Toyota’s Heavy-Duty Fuel Cell Truck Finally Hits the Road

October 12, 2017 by John O'Dell

Toyota’s long-awaited hydrogen fuel cell electric truck is finally hitting the road, almost six months after the company first unveiled the clean and quiet Class 8 drayage truck.

The custom-built prototype will haul imported Toyota parts from the twin ports of Los Angeles and Long Beach to warehousing and distribution operations in Southern California, some as many as 100 miles away. The program, which Toyota is calling “Project Portal,” will run indefinitely starting Oct. 23.

The test is designed to develop operating cost and reliability data to support Toyota’s contention that fuel cell electric trucks are an economically feasible alternative to both standard diesel drayage trucks and the new crop of battery-electric trucks just entering the market.

“We are excited to start the world’s first test of a heavy-duty fuel cell truck,” said Andrew Lund, Toyota’s chief engineer on the project. He told Trucks.com that Toyota has quietly been testing the truck under varying load conditions around the ports since August and will be putting it into real commercial-duty operation later this month. The truck will be operated by Toyota drivers working through port-based drayage company Southern Counties Express.

Testing at Toyota’s facility in Arizona and at the ports since the truck’s April unveiling has led to “some software updates” and the addition of supplementary air ducts to increase airflow for cooling the under-hood electronics, said Takehito Yokoo, Toyota North America’s senior executive engineer for fuel cell development.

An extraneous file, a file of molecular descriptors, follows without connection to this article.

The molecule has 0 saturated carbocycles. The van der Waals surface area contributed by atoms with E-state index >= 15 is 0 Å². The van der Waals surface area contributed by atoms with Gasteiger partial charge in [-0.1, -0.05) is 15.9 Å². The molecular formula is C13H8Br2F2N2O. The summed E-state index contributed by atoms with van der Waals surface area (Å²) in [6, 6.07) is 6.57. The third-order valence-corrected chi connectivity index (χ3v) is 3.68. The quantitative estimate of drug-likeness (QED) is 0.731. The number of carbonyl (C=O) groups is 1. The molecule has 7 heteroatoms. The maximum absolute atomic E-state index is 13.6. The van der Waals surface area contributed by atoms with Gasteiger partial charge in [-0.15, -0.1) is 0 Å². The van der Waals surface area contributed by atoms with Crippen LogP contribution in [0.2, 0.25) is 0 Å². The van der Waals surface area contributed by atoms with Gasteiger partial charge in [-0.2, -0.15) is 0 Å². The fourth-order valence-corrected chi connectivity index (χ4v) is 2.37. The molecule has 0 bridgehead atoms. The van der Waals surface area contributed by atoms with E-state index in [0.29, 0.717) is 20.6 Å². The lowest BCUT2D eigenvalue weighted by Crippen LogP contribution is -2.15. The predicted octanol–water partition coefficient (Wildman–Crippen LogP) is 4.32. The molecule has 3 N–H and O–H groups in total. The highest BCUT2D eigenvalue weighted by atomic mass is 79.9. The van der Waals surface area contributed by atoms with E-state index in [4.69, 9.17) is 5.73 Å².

Fuel cell vehicles are powered by electric motors but don’t need bulky, heavy battery packs to store the energy. Instead, they make their own power by pulling electrons from compressed hydrogen in a process that takes place in a fairly compact fuel cell stack. There’s no combustion and no tailpipe emissions, although the present process for producing fuel quality compressed hydrogen is not emissions-free.

The technology isn’t limited to trucks. It debuted in modern passenger vehicles several years ago and now Toyota, Honda and Hyundai have passenger cars in the California market that use fuel cell electric propulsion systems.

Although fuel cell technology’s feasibility hasn’t yet been demonstrated, many analysts believe hydrogen fuel cell and battery-electric systems – along with hybrids that combine electric drive with cleaner internal combustion engines – will begin to dominate in short-haul commercial trucking applications. The same theory holds true for passenger vehicles, especially as the transportation industry moves away from fossil fuels under tightening emissions regulations and global uncertainty around fossil fuel price and availability.

“This has been a sea-change year in commercial trucking,” said Bill Van Amburg, executive vice president of CalStart, a Pasadena-based clean transportation technologies coalition.

“It’s not just a lot of innovators doing things,” Van Amburg told Trucks.com.

Project Portal Toyota fuel cell truck angle side

Toyota’s hydrogen fuel cell electric truck. (Photo: Toyota)

Major suppliers as well as engine and truck manufacturers are “starting to turn the switch,” he said. “Electrification is starting to take off in some segments, especially transit buses.”

Van Amburg expects to see an influx of medium-duty products in the near term, followed by activity in the heavy-duty segment in the mid-term.